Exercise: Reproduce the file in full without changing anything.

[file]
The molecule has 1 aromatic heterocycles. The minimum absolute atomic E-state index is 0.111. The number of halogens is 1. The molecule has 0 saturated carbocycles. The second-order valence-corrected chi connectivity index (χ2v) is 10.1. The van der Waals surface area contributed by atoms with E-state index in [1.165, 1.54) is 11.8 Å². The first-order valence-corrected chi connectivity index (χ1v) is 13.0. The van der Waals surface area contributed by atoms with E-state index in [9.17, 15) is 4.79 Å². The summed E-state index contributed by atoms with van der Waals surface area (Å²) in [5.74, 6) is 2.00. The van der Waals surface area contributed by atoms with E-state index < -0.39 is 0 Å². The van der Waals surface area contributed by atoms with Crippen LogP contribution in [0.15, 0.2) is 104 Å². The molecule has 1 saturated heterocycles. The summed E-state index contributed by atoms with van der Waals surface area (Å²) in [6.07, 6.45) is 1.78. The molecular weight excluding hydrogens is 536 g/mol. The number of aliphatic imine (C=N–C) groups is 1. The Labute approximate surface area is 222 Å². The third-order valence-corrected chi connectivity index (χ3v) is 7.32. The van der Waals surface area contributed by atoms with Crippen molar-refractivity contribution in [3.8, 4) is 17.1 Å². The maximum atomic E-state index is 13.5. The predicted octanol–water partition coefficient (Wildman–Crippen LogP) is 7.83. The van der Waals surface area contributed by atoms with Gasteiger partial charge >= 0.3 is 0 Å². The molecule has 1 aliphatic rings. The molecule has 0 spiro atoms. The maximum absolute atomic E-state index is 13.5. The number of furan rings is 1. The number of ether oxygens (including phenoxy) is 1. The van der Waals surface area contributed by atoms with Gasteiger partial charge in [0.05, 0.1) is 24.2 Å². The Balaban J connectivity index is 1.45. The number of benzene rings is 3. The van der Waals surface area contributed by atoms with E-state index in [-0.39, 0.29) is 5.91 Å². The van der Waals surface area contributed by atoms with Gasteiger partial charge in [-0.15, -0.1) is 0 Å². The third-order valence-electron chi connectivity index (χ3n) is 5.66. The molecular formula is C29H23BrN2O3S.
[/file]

The molecule has 1 aromatic heterocycles. The minimum absolute atomic E-state index is 0.111. The number of halogens is 1. The molecule has 0 saturated carbocycles. The second-order valence-corrected chi connectivity index (χ2v) is 10.1. The van der Waals surface area contributed by atoms with E-state index in [1.165, 1.54) is 11.8 Å². The first-order valence-corrected chi connectivity index (χ1v) is 13.0. The van der Waals surface area contributed by atoms with E-state index in [9.17, 15) is 4.79 Å². The summed E-state index contributed by atoms with van der Waals surface area (Å²) in [5.74, 6) is 2.00. The van der Waals surface area contributed by atoms with E-state index < -0.39 is 0 Å². The van der Waals surface area contributed by atoms with Crippen LogP contribution in [0.15, 0.2) is 104 Å². The molecule has 1 saturated heterocycles. The summed E-state index contributed by atoms with van der Waals surface area (Å²) in [6.07, 6.45) is 1.78. The molecular weight excluding hydrogens is 536 g/mol. The number of aliphatic imine (C=N–C) groups is 1. The Labute approximate surface area is 222 Å². The third-order valence-corrected chi connectivity index (χ3v) is 7.32. The van der Waals surface area contributed by atoms with Crippen molar-refractivity contribution in [3.8, 4) is 17.1 Å². The maximum atomic E-state index is 13.5. The predicted octanol–water partition coefficient (Wildman–Crippen LogP) is 7.83. The van der Waals surface area contributed by atoms with Gasteiger partial charge >= 0.3 is 0 Å². The molecule has 1 aliphatic rings. The molecule has 0 spiro atoms. The maximum absolute atomic E-state index is 13.5. The number of furan rings is 1. The number of ether oxygens (including phenoxy) is 1. The van der Waals surface area contributed by atoms with Gasteiger partial charge in [0.05, 0.1) is 24.2 Å². The Balaban J connectivity index is 1.45. The number of benzene rings is 3. The van der Waals surface area contributed by atoms with E-state index in [-0.39, 0.29) is 5.91 Å². The van der Waals surface area contributed by atoms with Gasteiger partial charge in [-0.15, -0.1) is 0 Å². The third-order valence-electron chi connectivity index (χ3n) is 5.66. The molecular formula is C29H23BrN2O3S.